Abu Hureyra

Abu Hureyra is the earliest village we will examine. It is an ancient village Northern Syria on the Euphrates River. It has been more or less continuously occupied since the end of the last Ice Age. Archaeologists have studied the history and environment of Abu Hureya from before 11,000 BCE until it was abandoned, in 7000 BCE. In soil samples taken from a cross section of the period of occupation they found that as soon as pollen and seeds from wild starch staples (wild cereals, feather grasses, and club-rush seeds) decline there is an increase in the use of roasted domesticated grains, and seeds from weeds that only occur with cultivation.[12]

From this we can infer that when people stay in the same place they eventually use up the wild plants. To compensate for the loss of wild vegetable food they use their knowledge of plants to begin cultivating. At first this is just a supplement to wild foods but over time they have to invest more and more time and energy in cultivation. This means agriculture comes after the shift from I-adaptation to M-adaptation; from immediate return hunting and gathering to delayed return hunting and gathering and after the beginning of sedentism. Therefore the perception of scarcity is the important shift rather than agriculture per se.

Thus the flow of events is:

    Extinctions –> The perception of scarcity–> Storing material goods–> Sedentism –> Depletion of local wild flora–> Increase in agriculture/domestication.

At Abu Hureyra the full transition took 4,500 years. The sequence is shown in table 1

Years BCE Village Hunting Gathering Agriculture Animal husbandry
6000 youngest 17 acres of mud brick houses

Cereal & pulse* Sheep, goats, cattle, & pigs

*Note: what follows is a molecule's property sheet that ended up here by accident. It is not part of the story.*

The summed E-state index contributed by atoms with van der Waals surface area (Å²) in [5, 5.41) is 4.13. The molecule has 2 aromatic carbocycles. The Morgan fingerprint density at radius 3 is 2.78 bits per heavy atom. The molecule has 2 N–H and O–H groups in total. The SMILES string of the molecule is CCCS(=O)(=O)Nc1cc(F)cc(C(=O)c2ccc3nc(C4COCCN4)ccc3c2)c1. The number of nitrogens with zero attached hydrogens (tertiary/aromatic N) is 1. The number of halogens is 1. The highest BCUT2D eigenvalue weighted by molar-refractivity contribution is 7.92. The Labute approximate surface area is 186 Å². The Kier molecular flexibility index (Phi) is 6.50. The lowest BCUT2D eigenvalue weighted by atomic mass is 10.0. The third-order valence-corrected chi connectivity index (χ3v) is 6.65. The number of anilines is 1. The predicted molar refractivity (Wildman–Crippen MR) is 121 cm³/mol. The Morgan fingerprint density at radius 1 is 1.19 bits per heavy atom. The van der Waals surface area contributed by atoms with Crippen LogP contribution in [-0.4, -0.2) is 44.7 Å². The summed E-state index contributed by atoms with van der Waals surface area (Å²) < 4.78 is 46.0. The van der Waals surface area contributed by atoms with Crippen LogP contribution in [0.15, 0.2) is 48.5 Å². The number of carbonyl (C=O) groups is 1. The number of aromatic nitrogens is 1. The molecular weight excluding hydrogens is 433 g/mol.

7000 39 acres of mud brick houses

Cereal & pulse* Sheep, goats, cattle, & pigs
8000 19 acres of mud brick houses Gazelles

Cereal & pulse* Sheep and goats
9000 Timber and reed huts Gazelles Reduced
activity
Cereal & pulse*

10000 Timber and reed huts Gazelles Wild plants Initial cultivation

11000 oldest Pit dwellings Gazelles Wild plants

* field peas, lentils, field beans, fava beans, soybeans
Table 1 the steps toward agriculture at Abu Hureyra (the oldest level is at the bottom of the table the most recent at the top)

After the adoption of agriculture the increase in population, over time, exhausted the land’s ability to provide. This is seen in the fact that more recent occupation level (6,000 BCE) the village is smaller than at earlier post agriculture levels.

‘Ain Ghazal

This pattern of agriculture-induced boom and collapse is also true of other mid-eastern sites. ‘Ain Ghazal in North-Eastern Jordan, on the outskirts of Amman, is younger than Abu Hureyra. It was first settled about 7250 BCE. Over the next 2000 years, the mixed hunting/ gathering/ farming economy shifted more and more to farming and domestic animals until finally land was exhausted and the people abandoned the site. In the archaeological report on ‘Ain Ghazal, Gary O. Rollefson and Zeidan Kafafi write:

The replacement of wild meat resources by newly domesticated ones shows the cleverness, flexibility, determination, and perhaps desperation of a people who were confronted with a persistent and increasingly severe decline in nearby habitats, a situation that undoubtedly added to social stresses as the population increased in size [13]

Çatalhöyük

Çatalhöyük is roughly contemporaneous with ‘Ain Ghazal. It was a large village that was occupied during the transition from hunting and gathering to agricultural in Southern Anatolia (Turkey).

In his book on Çatalhöyük Ian Hodder suggests that people became invested in material goods. He calls it “material entanglement”. Owning material goods means people need a place to store them and protect them from the elements and other people. This, in turn, leads to a sedentary life style. Material entanglement and sedentism brings along with it a host of long term social entanglements as well because people no longer move away from others when they are annoyed. It also leads to more disease because germs are passed more easily amongst a larger population. All of these presented social challenges for the first sedentary people. [14] [15]

We will see in the next chapter how the people of ‘Ain Ghazal and Çatalhöyük met these challenges differently.

Our story thus far – Conclusion